I Think We’re Going to Solve Global Warming

Posted from Culver City, California at 9:56 pm, June 3rd, 2017

Several weeks ago I decided that one of this month’s journal entries would be about why I’m optimistic that the problem of climate change is one that the world is going to solve, and the recent announcement from Trump that the US would join Syria and Nicaragua as the only nations not to be a part of the Paris Climate accords makes the subject even more appropriate.

To greatly oversimplify the issue of climate change, solving it means that clean energy needs to be a better option than fossil fuels in terms of cost and reliability. Looking at trendlines for both metrics, it seems that the world is underestimating how soon that tipping point is going to arrive.


In terms of cost, consider the following:

  • Batteries, key to storing renewable energy, are dropping in price by a rate of about 8% per year, meaning a 60 kw/h battery pack that today is a $13,600 component will cost $5880 in a decade, $2580 in twenty years, and $1080 in thirty years – we are fast approaching the point where the cost of the most expensive component of an electric vehicle is more than offset by the savings from not needing a complex engine or transmission, an exhaust system, or any of the other supporting components of a modern gasoline vehicle. Note that the 8% estimates could even be pessimistic – one study reports that electric vehicle battery pack costs dropped from $1000 per kw/h to $227 per kw/h between 2010 and 2016.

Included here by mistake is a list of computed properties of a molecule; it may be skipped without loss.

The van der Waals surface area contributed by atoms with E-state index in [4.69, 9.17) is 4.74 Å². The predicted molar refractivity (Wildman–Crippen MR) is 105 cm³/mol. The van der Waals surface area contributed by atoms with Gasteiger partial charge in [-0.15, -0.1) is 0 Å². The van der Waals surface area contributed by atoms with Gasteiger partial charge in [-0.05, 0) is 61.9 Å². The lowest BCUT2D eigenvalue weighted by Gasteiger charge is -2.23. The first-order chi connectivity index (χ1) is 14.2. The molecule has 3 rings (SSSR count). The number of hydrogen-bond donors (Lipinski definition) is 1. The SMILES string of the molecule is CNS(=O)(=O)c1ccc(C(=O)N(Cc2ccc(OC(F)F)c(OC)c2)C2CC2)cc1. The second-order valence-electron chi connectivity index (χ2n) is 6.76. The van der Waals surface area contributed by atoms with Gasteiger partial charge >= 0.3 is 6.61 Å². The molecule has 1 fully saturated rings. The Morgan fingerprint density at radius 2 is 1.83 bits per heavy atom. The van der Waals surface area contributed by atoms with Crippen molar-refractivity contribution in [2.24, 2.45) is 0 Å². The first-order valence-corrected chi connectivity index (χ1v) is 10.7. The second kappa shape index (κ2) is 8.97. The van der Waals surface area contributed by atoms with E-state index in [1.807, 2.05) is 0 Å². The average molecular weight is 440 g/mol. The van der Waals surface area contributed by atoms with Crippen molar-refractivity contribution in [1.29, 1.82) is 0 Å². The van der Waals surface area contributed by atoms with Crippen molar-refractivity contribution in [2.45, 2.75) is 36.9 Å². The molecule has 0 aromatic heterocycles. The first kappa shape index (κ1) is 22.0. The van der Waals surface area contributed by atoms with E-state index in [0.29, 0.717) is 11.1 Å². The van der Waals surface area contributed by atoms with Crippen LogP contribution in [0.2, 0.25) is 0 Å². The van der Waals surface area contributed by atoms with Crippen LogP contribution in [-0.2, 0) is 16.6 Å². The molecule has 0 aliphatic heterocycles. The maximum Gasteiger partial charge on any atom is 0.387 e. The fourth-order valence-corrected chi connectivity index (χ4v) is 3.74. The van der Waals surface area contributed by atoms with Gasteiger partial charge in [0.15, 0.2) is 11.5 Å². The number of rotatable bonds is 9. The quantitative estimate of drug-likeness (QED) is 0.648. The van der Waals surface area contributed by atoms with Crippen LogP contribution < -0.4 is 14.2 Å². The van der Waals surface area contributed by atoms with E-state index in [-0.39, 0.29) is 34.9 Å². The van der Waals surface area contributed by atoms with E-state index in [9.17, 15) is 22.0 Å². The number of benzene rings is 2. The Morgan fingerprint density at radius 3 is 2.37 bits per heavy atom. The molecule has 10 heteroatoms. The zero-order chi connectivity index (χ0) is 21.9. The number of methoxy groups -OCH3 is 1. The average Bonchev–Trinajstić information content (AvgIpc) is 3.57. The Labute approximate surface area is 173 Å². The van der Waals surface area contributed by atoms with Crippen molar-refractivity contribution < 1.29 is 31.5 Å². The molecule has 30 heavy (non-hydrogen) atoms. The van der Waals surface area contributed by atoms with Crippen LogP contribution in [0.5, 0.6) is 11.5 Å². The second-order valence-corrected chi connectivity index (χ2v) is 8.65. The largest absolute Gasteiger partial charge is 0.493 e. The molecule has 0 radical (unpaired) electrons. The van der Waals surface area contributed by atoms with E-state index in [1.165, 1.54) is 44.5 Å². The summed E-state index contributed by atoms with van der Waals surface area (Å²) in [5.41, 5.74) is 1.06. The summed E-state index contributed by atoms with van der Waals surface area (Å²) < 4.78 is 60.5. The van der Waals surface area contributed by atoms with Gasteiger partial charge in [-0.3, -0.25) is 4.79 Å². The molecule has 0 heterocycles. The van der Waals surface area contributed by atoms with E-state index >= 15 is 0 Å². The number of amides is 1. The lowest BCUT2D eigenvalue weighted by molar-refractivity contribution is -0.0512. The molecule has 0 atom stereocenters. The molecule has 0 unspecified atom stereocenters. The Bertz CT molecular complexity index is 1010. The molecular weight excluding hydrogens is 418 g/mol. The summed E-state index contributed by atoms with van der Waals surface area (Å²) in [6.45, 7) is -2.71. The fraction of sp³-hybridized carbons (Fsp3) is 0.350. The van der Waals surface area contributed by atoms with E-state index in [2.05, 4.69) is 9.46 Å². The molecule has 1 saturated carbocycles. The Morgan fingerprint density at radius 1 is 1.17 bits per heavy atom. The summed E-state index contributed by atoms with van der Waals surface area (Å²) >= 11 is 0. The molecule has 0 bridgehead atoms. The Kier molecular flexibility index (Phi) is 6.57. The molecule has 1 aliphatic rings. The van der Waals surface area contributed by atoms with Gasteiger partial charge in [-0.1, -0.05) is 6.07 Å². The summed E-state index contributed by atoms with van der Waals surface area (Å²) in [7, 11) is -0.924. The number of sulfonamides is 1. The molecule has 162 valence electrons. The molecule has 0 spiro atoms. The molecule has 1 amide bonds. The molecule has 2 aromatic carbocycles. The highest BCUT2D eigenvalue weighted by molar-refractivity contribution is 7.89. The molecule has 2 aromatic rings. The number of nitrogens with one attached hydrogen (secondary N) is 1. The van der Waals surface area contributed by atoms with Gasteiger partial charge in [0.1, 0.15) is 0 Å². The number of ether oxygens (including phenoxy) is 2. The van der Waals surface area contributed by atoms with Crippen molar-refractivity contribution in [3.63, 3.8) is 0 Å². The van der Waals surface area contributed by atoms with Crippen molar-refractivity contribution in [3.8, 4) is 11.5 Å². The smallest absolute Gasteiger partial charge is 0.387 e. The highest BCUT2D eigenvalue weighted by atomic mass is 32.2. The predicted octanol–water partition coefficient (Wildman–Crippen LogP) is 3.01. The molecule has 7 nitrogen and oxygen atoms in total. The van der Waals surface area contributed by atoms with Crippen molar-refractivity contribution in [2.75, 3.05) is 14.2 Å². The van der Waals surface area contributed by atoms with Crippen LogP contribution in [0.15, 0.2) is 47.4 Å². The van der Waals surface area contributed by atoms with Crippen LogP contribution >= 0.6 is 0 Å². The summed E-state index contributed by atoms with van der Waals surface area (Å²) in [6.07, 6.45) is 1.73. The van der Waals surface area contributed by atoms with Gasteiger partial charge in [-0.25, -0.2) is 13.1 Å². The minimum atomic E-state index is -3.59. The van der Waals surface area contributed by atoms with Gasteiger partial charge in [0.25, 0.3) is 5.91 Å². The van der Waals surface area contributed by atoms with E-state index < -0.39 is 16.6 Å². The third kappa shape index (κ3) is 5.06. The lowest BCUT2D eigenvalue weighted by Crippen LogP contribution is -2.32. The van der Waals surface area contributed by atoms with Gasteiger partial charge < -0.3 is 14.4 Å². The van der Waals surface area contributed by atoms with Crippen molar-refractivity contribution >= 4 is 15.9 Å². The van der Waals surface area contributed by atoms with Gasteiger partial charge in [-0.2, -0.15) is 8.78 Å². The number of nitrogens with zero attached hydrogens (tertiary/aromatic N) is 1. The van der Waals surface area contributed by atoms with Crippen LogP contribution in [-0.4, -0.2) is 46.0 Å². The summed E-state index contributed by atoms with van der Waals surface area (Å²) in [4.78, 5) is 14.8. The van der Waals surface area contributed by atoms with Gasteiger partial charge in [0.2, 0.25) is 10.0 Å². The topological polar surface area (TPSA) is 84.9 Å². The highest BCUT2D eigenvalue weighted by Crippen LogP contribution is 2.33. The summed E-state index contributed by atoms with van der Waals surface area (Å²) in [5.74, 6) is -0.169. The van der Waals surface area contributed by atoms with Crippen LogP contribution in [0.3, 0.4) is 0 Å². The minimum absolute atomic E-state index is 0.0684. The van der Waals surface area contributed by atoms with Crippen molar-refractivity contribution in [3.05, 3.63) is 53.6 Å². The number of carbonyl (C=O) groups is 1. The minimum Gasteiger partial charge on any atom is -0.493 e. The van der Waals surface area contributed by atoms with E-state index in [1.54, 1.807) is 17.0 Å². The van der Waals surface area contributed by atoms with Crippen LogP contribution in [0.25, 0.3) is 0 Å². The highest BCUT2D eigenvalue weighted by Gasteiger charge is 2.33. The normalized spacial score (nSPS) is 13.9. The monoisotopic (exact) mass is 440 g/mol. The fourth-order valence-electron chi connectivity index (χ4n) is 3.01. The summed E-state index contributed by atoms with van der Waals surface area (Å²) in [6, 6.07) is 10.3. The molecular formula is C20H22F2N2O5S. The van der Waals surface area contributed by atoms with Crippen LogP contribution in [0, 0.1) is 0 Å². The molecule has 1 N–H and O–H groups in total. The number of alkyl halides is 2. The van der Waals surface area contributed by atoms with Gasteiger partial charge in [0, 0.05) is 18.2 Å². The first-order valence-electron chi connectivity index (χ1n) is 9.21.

• Solar power is following a similar trajectory, with costs declining 6-7% per year. A 2015 estimate put the cost of solar at $122 MW/h, vs natural gas at $82 MW/h, and coal at $75 MW/h. At a 7% annual improvement, the cost of solar matches that of coal and natural gas by 2022, and by 2030 solar costs would be just $41 MW/h, half that of natural gas.